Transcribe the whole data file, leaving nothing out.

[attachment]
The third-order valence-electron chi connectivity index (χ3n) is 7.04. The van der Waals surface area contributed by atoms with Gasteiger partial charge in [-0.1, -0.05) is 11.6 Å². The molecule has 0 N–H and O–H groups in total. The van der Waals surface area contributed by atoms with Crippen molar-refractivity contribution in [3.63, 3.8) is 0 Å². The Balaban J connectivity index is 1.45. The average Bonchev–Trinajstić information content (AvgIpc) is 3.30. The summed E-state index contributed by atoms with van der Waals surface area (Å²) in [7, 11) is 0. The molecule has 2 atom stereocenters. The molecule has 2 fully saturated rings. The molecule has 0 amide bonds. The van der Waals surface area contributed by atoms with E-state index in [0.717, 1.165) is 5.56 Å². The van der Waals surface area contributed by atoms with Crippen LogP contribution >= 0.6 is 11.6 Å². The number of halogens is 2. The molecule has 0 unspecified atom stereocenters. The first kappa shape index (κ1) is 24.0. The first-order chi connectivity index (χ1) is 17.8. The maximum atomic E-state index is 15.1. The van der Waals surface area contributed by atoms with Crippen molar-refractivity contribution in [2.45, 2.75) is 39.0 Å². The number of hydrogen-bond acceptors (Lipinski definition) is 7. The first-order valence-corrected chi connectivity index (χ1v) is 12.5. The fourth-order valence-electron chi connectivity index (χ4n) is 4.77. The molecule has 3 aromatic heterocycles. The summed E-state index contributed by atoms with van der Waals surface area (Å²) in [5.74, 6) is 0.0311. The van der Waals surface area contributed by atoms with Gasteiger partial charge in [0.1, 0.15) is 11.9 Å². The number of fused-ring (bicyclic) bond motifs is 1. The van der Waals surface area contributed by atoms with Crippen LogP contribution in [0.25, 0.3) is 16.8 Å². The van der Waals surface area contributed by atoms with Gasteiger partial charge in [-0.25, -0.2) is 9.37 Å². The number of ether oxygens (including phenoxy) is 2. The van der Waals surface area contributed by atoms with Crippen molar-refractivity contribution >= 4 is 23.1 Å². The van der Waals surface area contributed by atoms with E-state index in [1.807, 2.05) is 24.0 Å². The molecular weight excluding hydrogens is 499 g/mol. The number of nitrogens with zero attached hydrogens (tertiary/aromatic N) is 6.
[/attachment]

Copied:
The third-order valence-electron chi connectivity index (χ3n) is 7.04. The van der Waals surface area contributed by atoms with Gasteiger partial charge in [-0.1, -0.05) is 11.6 Å². The molecule has 0 N–H and O–H groups in total. The van der Waals surface area contributed by atoms with Crippen molar-refractivity contribution in [3.63, 3.8) is 0 Å². The Balaban J connectivity index is 1.45. The average Bonchev–Trinajstić information content (AvgIpc) is 3.30. The summed E-state index contributed by atoms with van der Waals surface area (Å²) in [7, 11) is 0. The molecule has 2 atom stereocenters. The molecule has 2 fully saturated rings. The molecule has 0 amide bonds. The van der Waals surface area contributed by atoms with E-state index in [0.717, 1.165) is 5.56 Å². The van der Waals surface area contributed by atoms with Crippen LogP contribution >= 0.6 is 11.6 Å². The number of halogens is 2. The molecule has 0 unspecified atom stereocenters. The first kappa shape index (κ1) is 24.0. The first-order chi connectivity index (χ1) is 17.8. The maximum atomic E-state index is 15.1. The van der Waals surface area contributed by atoms with Crippen molar-refractivity contribution in [2.45, 2.75) is 39.0 Å². The number of hydrogen-bond acceptors (Lipinski definition) is 7. The first-order valence-corrected chi connectivity index (χ1v) is 12.5. The fourth-order valence-electron chi connectivity index (χ4n) is 4.77. The molecule has 3 aromatic heterocycles. The summed E-state index contributed by atoms with van der Waals surface area (Å²) in [5.74, 6) is 0.0311. The van der Waals surface area contributed by atoms with Gasteiger partial charge in [0.1, 0.15) is 11.9 Å². The number of fused-ring (bicyclic) bond motifs is 1. The van der Waals surface area contributed by atoms with Crippen LogP contribution in [0.25, 0.3) is 16.8 Å². The van der Waals surface area contributed by atoms with Gasteiger partial charge in [-0.25, -0.2) is 9.37 Å². The number of ether oxygens (including phenoxy) is 2. The van der Waals surface area contributed by atoms with Crippen molar-refractivity contribution >= 4 is 23.1 Å². The van der Waals surface area contributed by atoms with E-state index in [1.807, 2.05) is 24.0 Å². The molecular weight excluding hydrogens is 499 g/mol. The number of nitrogens with zero attached hydrogens (tertiary/aromatic N) is 6.